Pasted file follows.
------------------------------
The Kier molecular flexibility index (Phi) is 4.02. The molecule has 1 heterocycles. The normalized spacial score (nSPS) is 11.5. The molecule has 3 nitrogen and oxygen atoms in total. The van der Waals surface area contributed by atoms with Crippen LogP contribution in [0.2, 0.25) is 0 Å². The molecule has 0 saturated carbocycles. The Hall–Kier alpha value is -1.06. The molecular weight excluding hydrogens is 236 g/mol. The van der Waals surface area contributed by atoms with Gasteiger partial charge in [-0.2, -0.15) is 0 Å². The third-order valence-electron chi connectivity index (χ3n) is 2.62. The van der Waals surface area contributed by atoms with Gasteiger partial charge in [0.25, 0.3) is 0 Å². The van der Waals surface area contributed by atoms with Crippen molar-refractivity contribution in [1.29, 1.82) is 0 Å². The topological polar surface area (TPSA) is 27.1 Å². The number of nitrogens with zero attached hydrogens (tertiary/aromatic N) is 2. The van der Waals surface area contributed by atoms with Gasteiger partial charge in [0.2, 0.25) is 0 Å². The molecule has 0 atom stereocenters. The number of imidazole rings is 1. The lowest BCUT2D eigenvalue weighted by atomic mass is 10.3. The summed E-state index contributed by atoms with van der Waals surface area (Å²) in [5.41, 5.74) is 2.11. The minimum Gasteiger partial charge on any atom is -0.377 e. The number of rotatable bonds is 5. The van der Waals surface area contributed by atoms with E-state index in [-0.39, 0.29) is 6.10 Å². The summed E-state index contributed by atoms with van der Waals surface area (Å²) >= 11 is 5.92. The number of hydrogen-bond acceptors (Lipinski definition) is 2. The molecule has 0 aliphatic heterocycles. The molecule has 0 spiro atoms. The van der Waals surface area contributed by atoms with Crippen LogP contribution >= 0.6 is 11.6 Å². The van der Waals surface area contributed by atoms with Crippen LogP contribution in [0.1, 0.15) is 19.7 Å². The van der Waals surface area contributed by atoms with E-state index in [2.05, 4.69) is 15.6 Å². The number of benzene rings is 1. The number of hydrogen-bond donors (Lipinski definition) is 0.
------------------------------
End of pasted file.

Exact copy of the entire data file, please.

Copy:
The Kier molecular flexibility index (Phi) is 4.02. The molecule has 1 heterocycles. The normalized spacial score (nSPS) is 11.5. The molecule has 3 nitrogen and oxygen atoms in total. The van der Waals surface area contributed by atoms with Crippen LogP contribution in [0.2, 0.25) is 0 Å². The molecule has 0 saturated carbocycles. The Hall–Kier alpha value is -1.06. The molecular weight excluding hydrogens is 236 g/mol. The van der Waals surface area contributed by atoms with Gasteiger partial charge in [-0.2, -0.15) is 0 Å². The third-order valence-electron chi connectivity index (χ3n) is 2.62. The van der Waals surface area contributed by atoms with Gasteiger partial charge in [0.25, 0.3) is 0 Å². The van der Waals surface area contributed by atoms with Crippen molar-refractivity contribution in [1.29, 1.82) is 0 Å². The topological polar surface area (TPSA) is 27.1 Å². The number of nitrogens with zero attached hydrogens (tertiary/aromatic N) is 2. The van der Waals surface area contributed by atoms with Gasteiger partial charge in [0.2, 0.25) is 0 Å². The molecule has 0 atom stereocenters. The number of imidazole rings is 1. The lowest BCUT2D eigenvalue weighted by atomic mass is 10.3. The summed E-state index contributed by atoms with van der Waals surface area (Å²) in [5.41, 5.74) is 2.11. The minimum Gasteiger partial charge on any atom is -0.377 e. The number of rotatable bonds is 5. The van der Waals surface area contributed by atoms with E-state index in [-0.39, 0.29) is 6.10 Å². The summed E-state index contributed by atoms with van der Waals surface area (Å²) >= 11 is 5.92. The number of hydrogen-bond acceptors (Lipinski definition) is 2. The molecule has 0 aliphatic heterocycles. The molecule has 0 spiro atoms. The van der Waals surface area contributed by atoms with Crippen LogP contribution >= 0.6 is 11.6 Å². The van der Waals surface area contributed by atoms with Crippen LogP contribution in [0.1, 0.15) is 19.7 Å². The van der Waals surface area contributed by atoms with E-state index in [2.05, 4.69) is 15.6 Å². The number of benzene rings is 1. The number of hydrogen-bond donors (Lipinski definition) is 0.